This has occurred within a more recent case of R v Evans the appellant was convicted of gross negligence manslaughter along with her mother in relation to the death of her 17-year-old sister, Carly Townsend who died of a heroin overdose.
It was held that the judge was wrong to leave the jury to decide the issue of duty of care. The existence, or otherwise, of a duty of care or a duty to act, is a question of law for the judge: the question whether the facts establish the existence of the duty is for the jury. However, the misdirection did not render the conviction unsafe. The appellant’s duty of care arose not out of her familial relationship, nor from her actions in seeking to care for Carly, but from her supplying the heroin. She had in effect created a dangerous situation and failed to take action to reduce the risk by summoning medical assistance, which would have saved her.
However, this contradicts previous case law. Such as in the case of R v Khan where there was a failure to call for aid after an overdose, but in neither case was it held that a drug supplier does owe a duty of care to his customer’
It therefore seems inconsistent with case law that Evans was successfully convicted. The duty of care found in Evans was based on the fact that Evans ‘created or contributed to the creation of a state of affairs which [she knew], or ought reasonably [to have known], [became] life threatening’ and a duty to act by taking reasonable steps to save her sister had thus arisen. This reasoning is somewhat flawed. Firstly, it does not seem fair to hold that Evan’s negligent omission caused her sisters death because there is no sufficient causal link between Evans’ act of supply and her sister’s death. Secondly, it seems harsh to impose a duty of care on Evans merely because she helped her sister to create a dangerous situation for herself. Doing so completely overlooks the fact that the sister made the voluntary and independent choice to self-inject.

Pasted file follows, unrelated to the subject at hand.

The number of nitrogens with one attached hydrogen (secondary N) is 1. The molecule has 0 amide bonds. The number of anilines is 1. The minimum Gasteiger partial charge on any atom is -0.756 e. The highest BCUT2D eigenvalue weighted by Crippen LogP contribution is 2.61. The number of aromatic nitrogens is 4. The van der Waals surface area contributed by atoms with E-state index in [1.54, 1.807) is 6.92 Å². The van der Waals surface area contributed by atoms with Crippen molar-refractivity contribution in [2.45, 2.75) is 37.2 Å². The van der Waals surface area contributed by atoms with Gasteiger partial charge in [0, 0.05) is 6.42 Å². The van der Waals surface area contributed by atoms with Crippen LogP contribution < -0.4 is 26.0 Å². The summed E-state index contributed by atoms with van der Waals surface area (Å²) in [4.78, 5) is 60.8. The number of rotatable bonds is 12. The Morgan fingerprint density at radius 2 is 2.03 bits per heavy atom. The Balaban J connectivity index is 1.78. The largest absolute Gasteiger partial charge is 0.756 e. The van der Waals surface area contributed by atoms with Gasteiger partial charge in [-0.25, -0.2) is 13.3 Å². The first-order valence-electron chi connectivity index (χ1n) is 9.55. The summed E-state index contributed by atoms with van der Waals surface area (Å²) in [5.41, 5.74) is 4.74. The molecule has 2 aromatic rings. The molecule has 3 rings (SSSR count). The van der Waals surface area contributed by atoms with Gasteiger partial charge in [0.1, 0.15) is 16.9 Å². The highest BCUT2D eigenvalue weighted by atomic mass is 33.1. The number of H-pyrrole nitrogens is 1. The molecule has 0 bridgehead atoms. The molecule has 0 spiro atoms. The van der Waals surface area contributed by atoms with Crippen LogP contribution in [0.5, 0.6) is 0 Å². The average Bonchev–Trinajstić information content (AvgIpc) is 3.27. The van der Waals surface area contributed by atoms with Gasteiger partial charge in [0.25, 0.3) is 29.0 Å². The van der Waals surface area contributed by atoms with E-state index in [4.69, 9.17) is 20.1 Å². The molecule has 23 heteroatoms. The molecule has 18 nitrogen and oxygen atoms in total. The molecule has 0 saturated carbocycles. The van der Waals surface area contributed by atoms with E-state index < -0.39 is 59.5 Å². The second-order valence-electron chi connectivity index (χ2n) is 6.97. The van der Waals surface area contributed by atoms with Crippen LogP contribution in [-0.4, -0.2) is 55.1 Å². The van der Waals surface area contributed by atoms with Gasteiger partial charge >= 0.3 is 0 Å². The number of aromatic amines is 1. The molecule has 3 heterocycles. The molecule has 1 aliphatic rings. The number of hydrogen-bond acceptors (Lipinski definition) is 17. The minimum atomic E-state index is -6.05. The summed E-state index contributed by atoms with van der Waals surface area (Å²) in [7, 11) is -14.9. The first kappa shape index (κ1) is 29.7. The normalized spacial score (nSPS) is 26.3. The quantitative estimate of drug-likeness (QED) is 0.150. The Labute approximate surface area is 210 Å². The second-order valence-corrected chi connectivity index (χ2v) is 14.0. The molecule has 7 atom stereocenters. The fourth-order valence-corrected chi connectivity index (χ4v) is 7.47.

Therefore, the case of Kennedy has impacted cases from then on because the House of Lords ruled that adults of sound mind are to be treated as autonomists, the victim acted voluntarily, freely and in an informed manner. Thus a novus actus interviniens has occurred, although as I’ve discussed defendants can be found criminally liable for gross negligence manslaughter.
On a personal note, I believe this the idea of an autonomous person with a sound mind should be held accountable for their actions is correct. But for example, the case of R v Khan , the victim being an age of 15 years old, the fact the convictions were quashed seriously conflicts with my moral compass. But I realize this is purely because of the age of the victim. Therefore, overall I believe R v Kennedy’s impact on causation has been one of beneficial, as it reinforces the principle of autonomy.
However, I can also see why my view would be disapproved. As it could be argued that it is in the public interest to hold those who drug traffic to be held liable. As it would give the families of the victims a sense of justice and it would also deter drug trafficking because of the severity of the sentencing, in this case, liable for homicide.